Despite recognizing the importance of developing authentic corporate social responsibility (CSR) programs, noticeably absent from the literature is consideration for how employees distinguish between authentic and inauthentic CSR programs. This is somewhat surprising given that employees are essentially the face of their organization and are largely expected to act as ambassadors for the organization’s CSR program (Collier and Esteban in Bus Ethics 16:19–33, 2007 ). The current research, by conducting depth interviews with employees, builds a better understanding of how employees (...) differentiate between authentic and inauthentic CSR programs, and how these judgments influence their perceptions of the organization. We find that employees rely on two different referent standards to form authenticity judgments—the extent to which the image put forth in the CSR program aligns with the organization’s true identity and the extent to which the CSR program itself is developmental. To assess the former, employees draw on cues about resource commitment, alignment between elements of the organization’s CSR program, emotional engagement, justice, and embeddedness. The latter assessments are based on the extent to which the organization adopts a leadership role with regards to its CSR initiatives. We also find that perceived authenticity can lead to positive outcomes such as organizational identification and employee connections. This study contributes to the broad literatures on both CSR and authenticity, as well as more specifically adding to the conversation on authenticity as a potentially valuable lens for enriching business ethics theorizing. (shrink)
As the frequent use of metaphors like friendship or relationship in academic and colloquial discourse on serial television suggests, long-term narratives seem to add something to the spectator's engagement with fictional characters that is not fully captured by terms such as empathy and sympathy. Drawing on philosophical accounts of friendship and psychological theories on the formation of close relationships, this article clarifies in what respect the friendship metaphor is warranted. The article proposes several hypotheses that will enhance cognitive theories of (...) character engagement. Spectators tend to like what they have been exposed to more, and the feeling of familiarity is pleasurable. Familiar characters are powerful tools to get the spectator hooked. Furthermore, by generating an impression of a shared history, television series activate mental mechanisms similar to those activated by friendship in real life. These factors, and several others, create a bond with characters in television series that tends to be described in everyday language as a sort of friendship. (shrink)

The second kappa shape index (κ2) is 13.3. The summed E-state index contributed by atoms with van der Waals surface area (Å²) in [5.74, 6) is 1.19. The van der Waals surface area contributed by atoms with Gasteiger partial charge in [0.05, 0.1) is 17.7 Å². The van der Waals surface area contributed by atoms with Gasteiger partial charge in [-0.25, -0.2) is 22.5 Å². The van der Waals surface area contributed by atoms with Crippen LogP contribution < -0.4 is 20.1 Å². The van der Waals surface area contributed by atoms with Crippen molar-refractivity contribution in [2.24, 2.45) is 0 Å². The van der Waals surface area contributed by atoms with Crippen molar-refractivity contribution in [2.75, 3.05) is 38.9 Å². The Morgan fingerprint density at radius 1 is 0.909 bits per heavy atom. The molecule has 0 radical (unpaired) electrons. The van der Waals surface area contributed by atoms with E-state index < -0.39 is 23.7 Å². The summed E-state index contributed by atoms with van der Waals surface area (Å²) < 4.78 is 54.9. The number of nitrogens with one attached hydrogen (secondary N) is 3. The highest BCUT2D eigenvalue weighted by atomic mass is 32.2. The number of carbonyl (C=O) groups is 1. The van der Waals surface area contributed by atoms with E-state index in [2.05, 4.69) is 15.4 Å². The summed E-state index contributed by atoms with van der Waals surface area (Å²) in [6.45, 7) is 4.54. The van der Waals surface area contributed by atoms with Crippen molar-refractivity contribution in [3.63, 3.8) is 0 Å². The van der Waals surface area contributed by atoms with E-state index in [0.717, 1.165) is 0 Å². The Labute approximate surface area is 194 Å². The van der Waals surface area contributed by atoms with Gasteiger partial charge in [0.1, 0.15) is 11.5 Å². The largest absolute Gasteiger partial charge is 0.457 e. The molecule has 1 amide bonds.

We interpret solution rules on a class of simple allocation problems as data on the choices of a policy maker. We analyze conditions under which the policy maker’s choices are (i) rational (ii) transitive-rational, and (iii) representable; that is, they coincide with maximization of a (i) binary relation, (ii) transitive binary relation, and (iii) numerical function on the allocation space. Our main results are as follows: (i) a well-known property, contraction independence (a.k.a. IIA) is equivalent to rationality; (ii) every contraction (...) independent and other-c monotonic rule is transitive-rational; and (iii) every contraction independent and other-c monotonic rule, if additionally continuous, can be represented by a numerical function. (shrink)
Normative ethical theory should provide us with guidance for how to live moral lives in a world filled with inequity and abuse of power. In this essay, I address ways that features of resisting organizational power do and do not overlap with features of resisting oppression more generally. I examine the potential for moral damage to individuals who resist organizational power, and argue that the traits necessary for successful whistleblowing are similar to what Lisa Tessman refers to as ‘burdened virtues’—they (...) are necessary to successfully resisting organizational power, but ‘costly to the selves who bear them.’ I conclude by offering a preliminary sketch of the traits of a virtuous resister. (shrink)